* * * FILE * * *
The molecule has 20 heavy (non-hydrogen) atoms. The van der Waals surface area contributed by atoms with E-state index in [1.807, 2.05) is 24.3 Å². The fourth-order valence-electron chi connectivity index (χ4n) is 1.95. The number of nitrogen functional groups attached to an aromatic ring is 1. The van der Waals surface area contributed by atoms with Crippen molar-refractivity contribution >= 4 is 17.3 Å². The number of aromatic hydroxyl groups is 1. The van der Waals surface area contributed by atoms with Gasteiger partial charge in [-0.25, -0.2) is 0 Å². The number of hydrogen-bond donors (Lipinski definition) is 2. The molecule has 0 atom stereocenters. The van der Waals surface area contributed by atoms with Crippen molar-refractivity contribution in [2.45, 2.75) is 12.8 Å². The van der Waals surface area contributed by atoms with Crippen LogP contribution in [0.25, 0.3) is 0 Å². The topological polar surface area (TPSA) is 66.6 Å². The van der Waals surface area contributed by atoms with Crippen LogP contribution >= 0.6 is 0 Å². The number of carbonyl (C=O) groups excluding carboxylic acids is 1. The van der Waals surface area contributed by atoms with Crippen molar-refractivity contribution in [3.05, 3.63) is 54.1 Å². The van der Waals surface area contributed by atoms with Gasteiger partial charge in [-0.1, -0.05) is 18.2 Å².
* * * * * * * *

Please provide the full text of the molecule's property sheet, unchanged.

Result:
The molecule has 20 heavy (non-hydrogen) atoms. The van der Waals surface area contributed by atoms with E-state index in [1.807, 2.05) is 24.3 Å². The fourth-order valence-electron chi connectivity index (χ4n) is 1.95. The number of nitrogen functional groups attached to an aromatic ring is 1. The van der Waals surface area contributed by atoms with Crippen molar-refractivity contribution >= 4 is 17.3 Å². The number of aromatic hydroxyl groups is 1. The van der Waals surface area contributed by atoms with Gasteiger partial charge in [-0.25, -0.2) is 0 Å². The number of hydrogen-bond donors (Lipinski definition) is 2. The molecule has 0 atom stereocenters. The van der Waals surface area contributed by atoms with Crippen molar-refractivity contribution in [2.45, 2.75) is 12.8 Å². The van der Waals surface area contributed by atoms with Crippen LogP contribution in [0.25, 0.3) is 0 Å². The topological polar surface area (TPSA) is 66.6 Å². The van der Waals surface area contributed by atoms with Crippen LogP contribution >= 0.6 is 0 Å². The number of carbonyl (C=O) groups excluding carboxylic acids is 1. The van der Waals surface area contributed by atoms with Crippen molar-refractivity contribution in [3.05, 3.63) is 54.1 Å². The van der Waals surface area contributed by atoms with Gasteiger partial charge in [-0.1, -0.05) is 18.2 Å².